How Pixar’s Nona Director Kept The Story Authentic

A new Pixar Original Animated Short from director Louis Gonzales and part of Pixar’s SparkShorts collection, Nona, is headed to Disney+ on September 17th. Nona follows a grandmother whose plans for a special day are upended by an unexpected visit from her granddaughter. This film feels like a glimpse into a day of someone’s actual life, and that’s because, in part, it is. Gonzales shared how he kept the story of Nona authentic during the writing process.

In this short film, Nona plans to spend her day off by shutting out the world to watch her favorite TV show, “E.W.W. Smashdown Wrestling.” However, when her 5-year-old granddaughter Renee is unexpectedly dropped off, Nona is caught between her two favorite things: playing with Renee and watching the Smashdown. Nona doesn’t receive a phone call prior to Renee’s arrival, nor does Renee’s father stick around to chat. This was a specific and intentional choice by director Louis Gonzales, who said the following to CinemaBlend:

There's a truth to that, right? When I grew up, I was running the streets from the moment I got home until I came in real quick to eat dinner and pretend to do my homework and then bounce back outside to play, like, that was my thing. And I'd run across the street - I remember being like in middle school, I’m eight years old and I'm riding bikes with my friends, two cities over, so when kids are dropped off on a doorstep, just show up on the doorstep, little kids, too, because I knew parents would be like, ‘Hey, go to the store.’ They would send like six-year-olds to the little corner store. Kids had more autonomy and I kind of liked this idea of this, if this character is like a real firecracker, a real star, real ball of energy, she's not going to be introduced. She’s going to show up like Anton Ego in Ratatouille with lightning in the background like a big - ‘Here I am, grandma!’ And [grandma’s] like, ‘Oh, damn.’ So having her show up by herself was way more powerful than if dad dropped her off. Cause then it brings in questions, like why is the dad leaving? But to make her more empowered, when she came in by herself, it just, it worked, so we never changed it.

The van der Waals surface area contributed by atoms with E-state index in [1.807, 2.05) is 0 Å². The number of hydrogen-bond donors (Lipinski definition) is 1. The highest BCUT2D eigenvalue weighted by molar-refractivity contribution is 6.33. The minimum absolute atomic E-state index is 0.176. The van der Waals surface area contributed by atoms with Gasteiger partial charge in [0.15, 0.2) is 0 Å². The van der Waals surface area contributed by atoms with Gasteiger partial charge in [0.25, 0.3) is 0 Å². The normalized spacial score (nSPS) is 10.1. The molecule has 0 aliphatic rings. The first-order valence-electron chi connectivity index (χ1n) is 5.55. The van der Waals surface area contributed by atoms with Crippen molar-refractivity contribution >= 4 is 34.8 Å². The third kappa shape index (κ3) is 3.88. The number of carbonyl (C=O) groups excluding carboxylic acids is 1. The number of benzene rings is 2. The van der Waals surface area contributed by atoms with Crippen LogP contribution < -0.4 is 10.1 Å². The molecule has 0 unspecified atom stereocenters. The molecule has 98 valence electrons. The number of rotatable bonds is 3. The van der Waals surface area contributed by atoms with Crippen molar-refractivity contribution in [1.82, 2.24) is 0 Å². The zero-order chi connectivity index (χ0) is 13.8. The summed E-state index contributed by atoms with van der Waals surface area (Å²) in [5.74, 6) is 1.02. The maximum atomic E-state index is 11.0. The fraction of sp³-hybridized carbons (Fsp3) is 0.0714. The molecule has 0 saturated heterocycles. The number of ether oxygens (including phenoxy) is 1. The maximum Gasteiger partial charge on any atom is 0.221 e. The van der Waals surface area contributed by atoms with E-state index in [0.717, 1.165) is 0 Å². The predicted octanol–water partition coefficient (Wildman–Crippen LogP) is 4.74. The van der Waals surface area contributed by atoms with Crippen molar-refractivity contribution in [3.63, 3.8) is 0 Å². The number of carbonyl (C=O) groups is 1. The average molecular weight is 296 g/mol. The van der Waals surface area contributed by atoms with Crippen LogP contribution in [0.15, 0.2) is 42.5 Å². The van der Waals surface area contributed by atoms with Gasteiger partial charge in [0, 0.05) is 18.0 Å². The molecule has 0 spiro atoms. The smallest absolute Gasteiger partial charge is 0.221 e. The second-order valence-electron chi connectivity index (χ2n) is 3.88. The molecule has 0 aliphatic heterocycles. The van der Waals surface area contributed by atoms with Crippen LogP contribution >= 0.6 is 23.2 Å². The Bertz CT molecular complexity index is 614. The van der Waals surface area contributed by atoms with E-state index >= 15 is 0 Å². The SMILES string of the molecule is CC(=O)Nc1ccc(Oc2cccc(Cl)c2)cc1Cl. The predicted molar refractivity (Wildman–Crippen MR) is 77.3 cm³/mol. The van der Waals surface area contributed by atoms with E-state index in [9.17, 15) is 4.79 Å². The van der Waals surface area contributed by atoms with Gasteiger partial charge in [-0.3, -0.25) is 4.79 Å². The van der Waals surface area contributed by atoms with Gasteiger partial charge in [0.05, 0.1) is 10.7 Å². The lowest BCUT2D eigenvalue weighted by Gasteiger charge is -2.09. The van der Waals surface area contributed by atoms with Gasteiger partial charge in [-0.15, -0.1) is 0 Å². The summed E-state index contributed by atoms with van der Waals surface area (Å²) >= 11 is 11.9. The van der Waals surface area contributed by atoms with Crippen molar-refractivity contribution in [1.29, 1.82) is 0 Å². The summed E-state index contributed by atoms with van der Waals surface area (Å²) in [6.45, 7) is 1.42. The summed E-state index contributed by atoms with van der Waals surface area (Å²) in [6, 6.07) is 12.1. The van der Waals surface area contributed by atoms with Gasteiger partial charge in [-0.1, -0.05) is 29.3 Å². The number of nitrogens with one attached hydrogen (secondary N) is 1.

There’s a saying “write what you know” so isn’t surprising that writers pull from personal experience when telling the stories we see come to life on screen. What’s even more interesting is that the more specific the story, the more relatable it becomes. So even if you were never dropped at the doorstep like Louis Gonzales, you can probably relate to the experience of interrupting someone you care about. Or on the flip side, maybe you’re more like the grandma who gets interrupted and now has to rearrange her plans for the day.

The decision not to show Renee’s father in this film is so powerful because as director Louis Gonzales says, it would have raised additional questions that the short film does not have time to answer, but also because it allows the audience to feel empathy for both characters and wrestle with which to root for while the characters are literally wrestling each other. Had Nona been aware that Renee was arriving, it would feel selfish of her to be so resistant to entertaining Renee. But we get a look at why watching the Smashdown is so important to Nona and really want her to have that time, while also wanting the adorable Renee to have all of Nona’s attention.

Nona is streaming exclusively on Disney+ September 17th. For more shorts on the platform that give you all the feels, check out Let’s Be Tigers and Us Again.

Samantha LaBat

Obsessed with Hamilton and most things Disney. Gets too attached to TV show characters. Loves a good thriller, but will only tolerate so much blood.